Microtubule affinity-regulating kinase 4 (MARK4) is a component of the ectoplasmic specialization in the rat testis

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Article (peer-reviewed)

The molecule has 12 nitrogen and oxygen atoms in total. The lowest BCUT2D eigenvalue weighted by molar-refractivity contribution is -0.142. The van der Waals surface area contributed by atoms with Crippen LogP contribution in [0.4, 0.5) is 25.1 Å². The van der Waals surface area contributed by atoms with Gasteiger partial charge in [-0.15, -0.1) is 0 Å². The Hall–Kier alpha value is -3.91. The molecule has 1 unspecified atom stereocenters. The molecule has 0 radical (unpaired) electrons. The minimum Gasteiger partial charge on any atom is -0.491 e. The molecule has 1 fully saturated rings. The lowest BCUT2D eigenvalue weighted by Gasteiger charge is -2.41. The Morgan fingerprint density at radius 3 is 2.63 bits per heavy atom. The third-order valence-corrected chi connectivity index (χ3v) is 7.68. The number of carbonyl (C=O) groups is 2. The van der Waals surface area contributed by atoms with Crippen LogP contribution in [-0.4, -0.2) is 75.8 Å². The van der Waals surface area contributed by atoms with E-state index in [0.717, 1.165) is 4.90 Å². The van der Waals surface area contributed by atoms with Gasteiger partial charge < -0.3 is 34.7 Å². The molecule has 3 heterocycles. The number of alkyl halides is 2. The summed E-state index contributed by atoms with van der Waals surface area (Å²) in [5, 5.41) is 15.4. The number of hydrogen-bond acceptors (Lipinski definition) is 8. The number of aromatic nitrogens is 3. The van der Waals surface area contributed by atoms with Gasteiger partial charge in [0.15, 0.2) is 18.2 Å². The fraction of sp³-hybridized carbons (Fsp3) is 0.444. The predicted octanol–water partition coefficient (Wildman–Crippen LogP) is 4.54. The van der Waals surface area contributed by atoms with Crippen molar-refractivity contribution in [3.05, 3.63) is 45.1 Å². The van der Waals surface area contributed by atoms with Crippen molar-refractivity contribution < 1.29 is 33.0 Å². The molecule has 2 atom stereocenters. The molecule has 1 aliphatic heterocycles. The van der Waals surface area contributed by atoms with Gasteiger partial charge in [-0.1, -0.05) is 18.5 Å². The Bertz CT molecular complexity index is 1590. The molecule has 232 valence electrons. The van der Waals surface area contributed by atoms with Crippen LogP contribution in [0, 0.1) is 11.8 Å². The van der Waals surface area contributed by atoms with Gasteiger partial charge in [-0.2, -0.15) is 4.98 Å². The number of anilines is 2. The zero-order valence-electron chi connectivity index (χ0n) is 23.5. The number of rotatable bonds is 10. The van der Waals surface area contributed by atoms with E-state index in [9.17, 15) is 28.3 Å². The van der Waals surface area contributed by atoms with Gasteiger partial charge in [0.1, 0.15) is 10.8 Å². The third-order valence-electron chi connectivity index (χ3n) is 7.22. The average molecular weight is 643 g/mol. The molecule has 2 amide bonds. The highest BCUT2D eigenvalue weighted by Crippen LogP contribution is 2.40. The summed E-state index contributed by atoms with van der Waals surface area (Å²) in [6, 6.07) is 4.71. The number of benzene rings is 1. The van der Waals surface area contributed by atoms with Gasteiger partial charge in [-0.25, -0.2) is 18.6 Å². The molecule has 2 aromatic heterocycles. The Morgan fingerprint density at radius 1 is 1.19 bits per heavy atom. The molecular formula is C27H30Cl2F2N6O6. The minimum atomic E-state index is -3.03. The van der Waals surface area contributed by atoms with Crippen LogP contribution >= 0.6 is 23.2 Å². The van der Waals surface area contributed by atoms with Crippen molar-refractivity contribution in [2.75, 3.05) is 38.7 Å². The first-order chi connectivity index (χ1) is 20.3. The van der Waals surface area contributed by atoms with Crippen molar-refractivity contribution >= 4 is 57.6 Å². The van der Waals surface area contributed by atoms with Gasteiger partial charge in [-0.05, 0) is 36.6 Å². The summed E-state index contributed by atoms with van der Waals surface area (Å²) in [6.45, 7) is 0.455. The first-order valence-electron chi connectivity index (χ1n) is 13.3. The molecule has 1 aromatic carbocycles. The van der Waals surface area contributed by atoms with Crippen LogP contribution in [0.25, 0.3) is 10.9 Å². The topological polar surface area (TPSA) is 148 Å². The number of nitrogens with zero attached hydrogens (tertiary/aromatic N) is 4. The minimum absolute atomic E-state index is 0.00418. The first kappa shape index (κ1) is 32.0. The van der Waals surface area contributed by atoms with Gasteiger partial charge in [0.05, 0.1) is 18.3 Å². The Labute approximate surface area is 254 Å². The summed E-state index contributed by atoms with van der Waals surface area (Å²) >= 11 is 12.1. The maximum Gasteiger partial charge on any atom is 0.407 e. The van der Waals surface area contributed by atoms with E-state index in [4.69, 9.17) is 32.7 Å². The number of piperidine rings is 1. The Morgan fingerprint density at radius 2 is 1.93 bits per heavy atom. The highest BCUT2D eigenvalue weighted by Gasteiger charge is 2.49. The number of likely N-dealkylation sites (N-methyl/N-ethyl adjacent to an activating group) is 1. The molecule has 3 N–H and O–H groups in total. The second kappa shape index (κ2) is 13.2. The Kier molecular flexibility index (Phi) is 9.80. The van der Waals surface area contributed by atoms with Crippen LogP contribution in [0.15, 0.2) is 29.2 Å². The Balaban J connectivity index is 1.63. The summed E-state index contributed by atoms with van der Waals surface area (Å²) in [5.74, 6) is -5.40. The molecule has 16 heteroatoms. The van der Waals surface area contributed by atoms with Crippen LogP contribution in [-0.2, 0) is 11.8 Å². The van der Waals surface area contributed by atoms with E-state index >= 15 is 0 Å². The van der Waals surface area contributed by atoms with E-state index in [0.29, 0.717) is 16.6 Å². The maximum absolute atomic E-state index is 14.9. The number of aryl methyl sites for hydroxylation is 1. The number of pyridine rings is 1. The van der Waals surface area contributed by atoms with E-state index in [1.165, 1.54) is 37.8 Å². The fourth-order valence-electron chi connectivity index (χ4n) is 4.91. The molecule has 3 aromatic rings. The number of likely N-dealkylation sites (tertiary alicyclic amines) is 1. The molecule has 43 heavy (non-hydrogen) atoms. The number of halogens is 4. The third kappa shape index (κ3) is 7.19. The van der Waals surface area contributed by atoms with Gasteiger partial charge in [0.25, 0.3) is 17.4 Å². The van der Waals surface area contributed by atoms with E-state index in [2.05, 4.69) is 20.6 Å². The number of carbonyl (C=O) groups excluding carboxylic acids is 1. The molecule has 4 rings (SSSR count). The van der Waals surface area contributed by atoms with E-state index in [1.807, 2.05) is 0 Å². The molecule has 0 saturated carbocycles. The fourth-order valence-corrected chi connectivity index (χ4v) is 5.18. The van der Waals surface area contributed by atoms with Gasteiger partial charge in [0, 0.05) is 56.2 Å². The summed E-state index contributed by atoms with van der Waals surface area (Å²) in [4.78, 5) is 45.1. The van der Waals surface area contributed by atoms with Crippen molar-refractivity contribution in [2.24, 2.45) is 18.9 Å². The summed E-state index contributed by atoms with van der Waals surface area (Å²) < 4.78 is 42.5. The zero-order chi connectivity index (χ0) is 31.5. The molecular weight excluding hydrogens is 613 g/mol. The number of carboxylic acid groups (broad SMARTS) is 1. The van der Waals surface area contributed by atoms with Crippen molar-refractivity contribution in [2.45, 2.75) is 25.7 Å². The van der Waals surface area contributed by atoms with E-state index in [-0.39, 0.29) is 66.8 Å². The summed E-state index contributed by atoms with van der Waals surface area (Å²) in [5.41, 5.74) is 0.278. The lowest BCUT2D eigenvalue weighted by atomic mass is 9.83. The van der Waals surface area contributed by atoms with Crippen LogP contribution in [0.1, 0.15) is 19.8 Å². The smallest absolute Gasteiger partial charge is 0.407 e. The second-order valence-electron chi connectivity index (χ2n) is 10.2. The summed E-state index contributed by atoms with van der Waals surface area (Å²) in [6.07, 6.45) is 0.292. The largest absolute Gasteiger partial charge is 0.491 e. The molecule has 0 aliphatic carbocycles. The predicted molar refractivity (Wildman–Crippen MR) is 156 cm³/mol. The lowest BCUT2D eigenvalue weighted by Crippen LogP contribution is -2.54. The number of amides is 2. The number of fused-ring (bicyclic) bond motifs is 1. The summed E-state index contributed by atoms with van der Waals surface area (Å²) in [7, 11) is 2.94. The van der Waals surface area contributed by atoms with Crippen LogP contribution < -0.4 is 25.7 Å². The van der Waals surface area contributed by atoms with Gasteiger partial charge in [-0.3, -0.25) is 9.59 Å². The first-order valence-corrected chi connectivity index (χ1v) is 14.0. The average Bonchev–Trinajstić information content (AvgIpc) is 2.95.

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During the seminiferous epithelial cycle of spermatogenesis, the ectoplasmic specialization (ES, a testis-specific adherens junction, AJ, type) maintains the polarity of elongating/elongated spermatids and confers adhesion to Sertoli cells in the seminiferous epithelium, known as the apical ES. On the other hand, the ES is also found at the Sertoli–Sertoli cell interface at the blood-testis barrier (BTB) known as basal ES, which together with the tight junction (TJ) maintains Sertoli cell polarity and adhesion, creating a functional barrier that limits paracellular transport of substances across the BTB. However, the apical and basal ES are segregated and restricted to the adluminal compartment and the BTB, respectively. During the transit of preleptotene spermatocytes across the BTB and the release of sperm at spermiation at stage VIII of the seminiferous epithelial cycle, both the apical and basal ES undergo extensive restructuring to facilitate cell movement at these sites. The regulation of these events, in particular their coordination, remains unclear. Studies in other epithelia have shown that the tubulin cytoskeleton is intimately related to cell movement, and MARK [microtubule-associated protein (MAP)/microtubule affinity-regulating kinase] family kinases are crucial regulators of tubulin cytoskeleton stability. Herein MARK4, the predominant member of the MARK protein family in the testis, was shown to be expressed by both Sertoli and germ cells. MARK4 was also detected at the apical and basal ES, displaying highly restrictive spatiotemporal expression at these sites, as well as co-localizing with markers of the apical and basal ES. The expression of MARK4 was found to be stage-specific during the epithelial cycle, structurally associating with α-tubulin and the desmosomal adaptor plakophilin-2, but not with actin-based BTB proteins occludin, β-catenin and Eps8 (epidermal growth factor receptor pathway substrate 8, an actin bundling and barbed end capping protein). More important, it was shown that the expression of MARK4 tightly associated with the integrity of the apical ES because a diminished expression of MARK4 associated with apical ES disruption that led to the detachment of elongating/elongated spermatids from the epithelium. These findings thus illustrate that the integrity of apical ES, an actin-based and testis-specific AJ, is dependent not only on the actin filament network, but also on the tubulin-based cytoskeleton.